Rhode Island and Mary Jane, a love story

The State of Rhode Island and Pretty Dank Plantations // GQ.com

The state that began as Roger Williams’ noble settlement based on “freedom of conscience” for all people was recently named  the 16th Worst State in America in GQ. How did the most progressive of the 13 colonies become so deplorable? The same way Amy Winehouse derailed her career: drugs. The state is #1 in the nation for consumption of illicit drugs, and the most consumed drug is, to borrow a phrase from Cypress Hill, “that skunky, funky, smelly green shit.” According to a 2003 report by the National Drug Intelligence Center (NDIC), nearly 50% of teenagers in Rhode Island had used marijuana at least once and 7.2% of the whole adult population (over 12 years old) had used the drug in the past 30 days–almost 3% above the national average. Furthermore, all of these statistics were collected before the state’s legalizing of medical marijuana in 2006, which legalized possession for “caregivers and patients” without violating state laws. Though specific studies have not been conducted recently, one can only imagine the new law sparking an increase in marijuana use. More info about RI’s love affair with marijuana after the jump.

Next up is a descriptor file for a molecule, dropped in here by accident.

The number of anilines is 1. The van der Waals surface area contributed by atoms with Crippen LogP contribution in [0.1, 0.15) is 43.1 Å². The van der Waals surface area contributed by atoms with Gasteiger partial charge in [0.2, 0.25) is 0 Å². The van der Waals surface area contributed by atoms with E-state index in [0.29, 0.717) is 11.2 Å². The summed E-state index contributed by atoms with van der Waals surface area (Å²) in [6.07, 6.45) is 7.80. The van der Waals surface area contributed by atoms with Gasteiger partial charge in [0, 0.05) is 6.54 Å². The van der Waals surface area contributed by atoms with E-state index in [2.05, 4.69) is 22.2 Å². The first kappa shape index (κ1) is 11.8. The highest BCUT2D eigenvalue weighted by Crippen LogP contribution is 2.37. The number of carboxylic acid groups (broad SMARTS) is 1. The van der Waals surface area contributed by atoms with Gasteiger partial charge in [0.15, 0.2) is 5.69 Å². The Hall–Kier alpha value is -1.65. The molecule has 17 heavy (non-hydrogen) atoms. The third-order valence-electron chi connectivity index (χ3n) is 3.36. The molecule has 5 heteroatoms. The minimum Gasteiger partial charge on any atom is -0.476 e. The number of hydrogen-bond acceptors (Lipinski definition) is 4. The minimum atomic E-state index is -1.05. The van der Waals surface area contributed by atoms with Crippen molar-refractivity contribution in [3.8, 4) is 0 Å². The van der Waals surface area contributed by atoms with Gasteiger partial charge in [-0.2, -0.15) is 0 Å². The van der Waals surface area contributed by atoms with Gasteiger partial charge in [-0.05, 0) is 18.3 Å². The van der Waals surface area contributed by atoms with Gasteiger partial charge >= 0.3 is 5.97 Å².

According to priceofweed.com, a site that analyzes submitted statistics to create a marijuana price index, Rhode Island ranks in the top tier of high grade marijuana prices in the country at an average $429.07 per ounce (as opposed to $341.78 in California). Additionally, the website rates both the law enforcement and social acceptance as moderate. The NDIC report explains that the majority of marijuana in the state comes from growers in Mexico and Canada, but that some growing operations do exist in state–such as a Massachusetts man who cultivated almost 9,300 plants in a Providence building back in 2000.

Despite its seat as the #1 state for drug use, Rhode Island doesn’t seem to be taking any major action. In fact, State Senator Joshua Miller (D-Cranston) suggested in a CNBC analysis last spring that decriminalization would be beneficial to the state. While the bill has not passed as law, the policy is still up in the air because it would allow the state to allocate police resources to addressing more pressing threats to public safety (marijuana use and sale is not considered to be the cause of much violent crime in the state, nor does its use mimic the collateral damage of alcohol abuse). This type of argument reflects the claim of decriminalization lobbyists on a national scale–marijuana is a drug that has been proven to be less dangerous than alcohol, yet its prohibition continues to suck up countless American dollars with pricey enforcement measures.

Considering the prevalence of marijuana use throughout the state, it might make sense for Rhode Island to cut its losses, decriminalize the drug and pour more money into raiding D-list college bars.

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